Once you have executed the transaction your crypto-wallet or exchange should enable you to see the transaction through block explorer or display transaction ID. The structure of this number identifying each transaction may be as follows:

7a43510932e143b7078851ef0a5a5c3625db37541861dd982f56253b2d5c4ff9.

Copy this number into the block explorer and press „SEARCH“. The system will display a protocol in which you will see how many confirmations your transaction has received so far.

If your transaction has received at least one confirmation it means that the block carrying your transaction will be added to the rest of the blocks in the blockchain. One may say that the depth of the mine is one block. Each new block with your transaction added to the blockchain will help you dig deeper by one block.

Websites to explore transactions in the Bitcoin network:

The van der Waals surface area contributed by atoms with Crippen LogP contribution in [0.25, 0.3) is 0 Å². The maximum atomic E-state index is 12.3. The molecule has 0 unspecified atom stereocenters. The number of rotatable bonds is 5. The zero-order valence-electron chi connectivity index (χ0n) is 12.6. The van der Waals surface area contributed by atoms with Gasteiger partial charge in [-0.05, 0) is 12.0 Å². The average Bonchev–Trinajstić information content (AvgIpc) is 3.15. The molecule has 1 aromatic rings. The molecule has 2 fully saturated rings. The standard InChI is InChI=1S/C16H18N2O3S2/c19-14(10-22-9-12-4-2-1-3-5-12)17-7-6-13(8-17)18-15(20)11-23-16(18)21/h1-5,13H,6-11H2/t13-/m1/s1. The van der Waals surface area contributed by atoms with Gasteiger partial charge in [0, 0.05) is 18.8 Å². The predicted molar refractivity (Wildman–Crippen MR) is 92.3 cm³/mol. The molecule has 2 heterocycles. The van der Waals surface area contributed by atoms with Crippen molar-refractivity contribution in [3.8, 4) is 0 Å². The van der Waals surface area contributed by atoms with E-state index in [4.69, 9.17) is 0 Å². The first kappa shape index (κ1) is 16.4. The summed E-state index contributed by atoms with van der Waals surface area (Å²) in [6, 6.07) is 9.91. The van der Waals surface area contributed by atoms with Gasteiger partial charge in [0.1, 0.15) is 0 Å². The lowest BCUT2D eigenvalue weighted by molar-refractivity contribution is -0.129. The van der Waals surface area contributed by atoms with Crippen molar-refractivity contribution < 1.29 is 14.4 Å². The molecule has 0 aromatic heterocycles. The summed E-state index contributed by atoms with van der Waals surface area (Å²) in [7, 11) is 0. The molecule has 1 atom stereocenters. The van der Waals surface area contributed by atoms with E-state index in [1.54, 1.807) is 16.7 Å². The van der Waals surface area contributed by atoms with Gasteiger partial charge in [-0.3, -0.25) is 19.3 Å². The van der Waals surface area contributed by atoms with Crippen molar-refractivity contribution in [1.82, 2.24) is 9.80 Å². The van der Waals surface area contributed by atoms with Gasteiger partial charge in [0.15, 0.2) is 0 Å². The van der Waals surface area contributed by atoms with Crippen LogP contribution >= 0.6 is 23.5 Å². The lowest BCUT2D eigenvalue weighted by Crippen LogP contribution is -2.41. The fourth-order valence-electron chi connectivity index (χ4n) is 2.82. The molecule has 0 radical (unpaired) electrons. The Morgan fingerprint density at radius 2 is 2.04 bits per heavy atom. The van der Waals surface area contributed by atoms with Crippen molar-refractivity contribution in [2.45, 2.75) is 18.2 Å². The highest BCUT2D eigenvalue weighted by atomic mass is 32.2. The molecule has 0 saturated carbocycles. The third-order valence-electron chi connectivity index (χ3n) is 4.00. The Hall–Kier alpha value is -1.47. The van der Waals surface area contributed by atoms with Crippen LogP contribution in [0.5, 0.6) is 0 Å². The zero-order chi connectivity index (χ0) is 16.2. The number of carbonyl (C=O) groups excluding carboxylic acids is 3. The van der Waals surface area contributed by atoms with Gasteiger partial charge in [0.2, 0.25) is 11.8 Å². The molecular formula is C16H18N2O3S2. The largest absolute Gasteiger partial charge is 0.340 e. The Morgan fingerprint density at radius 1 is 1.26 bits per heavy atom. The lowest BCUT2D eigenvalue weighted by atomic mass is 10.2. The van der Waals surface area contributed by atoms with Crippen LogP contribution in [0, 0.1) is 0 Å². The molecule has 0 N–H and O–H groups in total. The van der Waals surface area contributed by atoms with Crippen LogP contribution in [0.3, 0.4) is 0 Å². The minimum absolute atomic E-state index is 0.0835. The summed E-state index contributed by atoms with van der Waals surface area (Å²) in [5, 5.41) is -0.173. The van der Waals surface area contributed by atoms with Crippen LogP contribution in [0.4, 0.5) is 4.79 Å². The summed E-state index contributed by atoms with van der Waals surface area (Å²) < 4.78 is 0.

To make sure that your transaction has been completed successfully you should wait for more blocks to confirm your transaction (be added after your transaction). The deeper the block containing your transaction lies, the better for you. Given that the creation of a bitcoin block takes on average 10 minutes, the time you have to wait is acceptable.

How many confirmations a transaction needs

  • If you didn’t receive a single confirmation for a particular transaction you must wait.
  • If the system displays one confirmation for a transaction this is enough to make a small BTC payment not exceeding USD 1 000.
  • Three confirmations for one transaction is pretty sufficient (most traders wait until they receive 3 confirmations).In general,three confirmations are seen as absolutely sufficient for the range from USD1 000 to USD 10 000.
  • Six confirmations are seen as adequate for large payment transactions worth USD10 000 to USD 1 000 000.
  • Transactions whose value exceeds USD 1 000 000 should be backed by 60 confirmations.It’s not a problem if the figure is lower but “for sure”.